Abstracts: Hyperloops, Zika, Bees, and More


• Health officials published the first comprehensive review of Zika-related birth defects in the U.S. this week. Fifty-one babies with birth defects were born to women with lab evidence of the virus, and the cases show no sign of slowing down. (NPR)

Beekeeping programs have been introduced at seven prisons in Washington state. Visual: Annie Spratt/Unsplash

• Researchers use machine learning to untangle some of the mysteries around diagnosing and treating depression. (MIT Technology Review)

• With eyes on the administration’s forthcoming 1 trillion dollar infrastructure plan, city officials pitched their cities as the ideal place for the first commercial hyperloop transportation system. (Wired)

• Scientists found that treated drinking water samples from around Iowa contained neonicotinoids, the pesticide that kills bees. The concentration was small — the equivalent of one drop of water in 20 Olympic pools — but the effects of the pesticide on people are still poorly understood. (Washington Post)

• Rat lungworm disease is on the rise in Hawaii. Once lodged in the brain, the potentially-life threatening parasite causes headaches, neck stiffness, and temporary facial paralysis. Slugs and snails spread the worm over produce, but smashing, burning, or burying the gastropods doesn’t always prevent rats from eating them and restarting the parasite’s life cycle. (Associated Press)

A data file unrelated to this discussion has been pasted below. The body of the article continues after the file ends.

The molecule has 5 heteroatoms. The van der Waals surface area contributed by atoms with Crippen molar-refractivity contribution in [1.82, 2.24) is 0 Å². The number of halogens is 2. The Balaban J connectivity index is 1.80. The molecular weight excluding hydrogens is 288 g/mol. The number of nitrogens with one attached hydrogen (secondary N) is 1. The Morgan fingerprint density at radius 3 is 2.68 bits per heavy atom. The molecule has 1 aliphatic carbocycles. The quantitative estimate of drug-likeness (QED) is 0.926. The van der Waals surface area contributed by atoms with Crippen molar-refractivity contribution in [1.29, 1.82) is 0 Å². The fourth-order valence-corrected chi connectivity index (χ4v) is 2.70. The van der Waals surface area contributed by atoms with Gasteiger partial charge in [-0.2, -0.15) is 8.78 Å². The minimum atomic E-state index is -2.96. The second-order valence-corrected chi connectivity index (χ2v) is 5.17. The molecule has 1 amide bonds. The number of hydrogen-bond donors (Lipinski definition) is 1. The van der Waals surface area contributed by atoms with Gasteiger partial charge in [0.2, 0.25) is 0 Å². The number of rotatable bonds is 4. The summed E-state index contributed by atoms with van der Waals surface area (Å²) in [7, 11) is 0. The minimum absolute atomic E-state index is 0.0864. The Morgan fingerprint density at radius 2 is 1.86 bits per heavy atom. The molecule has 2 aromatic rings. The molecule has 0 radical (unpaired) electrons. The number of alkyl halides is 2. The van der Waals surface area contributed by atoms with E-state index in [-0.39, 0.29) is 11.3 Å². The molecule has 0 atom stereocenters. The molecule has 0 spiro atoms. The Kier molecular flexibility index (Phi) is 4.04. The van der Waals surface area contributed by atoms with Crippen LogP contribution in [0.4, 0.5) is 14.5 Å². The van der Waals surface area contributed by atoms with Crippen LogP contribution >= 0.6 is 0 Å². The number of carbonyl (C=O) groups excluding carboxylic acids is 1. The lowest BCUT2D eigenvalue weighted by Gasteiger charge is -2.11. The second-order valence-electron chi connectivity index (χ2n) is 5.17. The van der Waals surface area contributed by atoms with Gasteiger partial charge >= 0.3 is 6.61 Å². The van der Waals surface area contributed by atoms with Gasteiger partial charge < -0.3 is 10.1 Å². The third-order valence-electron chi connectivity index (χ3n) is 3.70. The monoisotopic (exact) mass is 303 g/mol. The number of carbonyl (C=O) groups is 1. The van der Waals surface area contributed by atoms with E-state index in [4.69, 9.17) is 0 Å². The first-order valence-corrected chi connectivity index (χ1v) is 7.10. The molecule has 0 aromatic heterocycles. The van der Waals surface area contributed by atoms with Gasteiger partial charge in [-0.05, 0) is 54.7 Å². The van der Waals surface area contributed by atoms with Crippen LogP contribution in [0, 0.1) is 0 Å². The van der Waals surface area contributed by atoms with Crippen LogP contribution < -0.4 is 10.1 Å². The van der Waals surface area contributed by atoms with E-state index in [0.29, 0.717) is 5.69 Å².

• How many calories would you get from consuming a whole human body? An archeologist published a calorie counting guide for Paleolithic cannibals this week, detailing the calorie density of each body part. (New York Times)

• Reproductive health activists take a Silicon Valley approach to hacking abortion access. (The New Yorker)

• Rising temperatures are melting the permafrost around Nunalleq, giving archeologists access buried artifacts of the Yupik people group in southwestern Alaska. But rising temperatures come with rising sea levels, a direct threat to coastal sites. (National Geographic)

• And finally, flagging honeybee populations have an ally — the Washington State Department of Corrections. In addition to cultivating both more bees and beekeepers, volunteer beekeeping groups work with prisoners to raise queen bees, a challenging and time-intensive process that is often not commercially viable on the outside. (Huffington Post)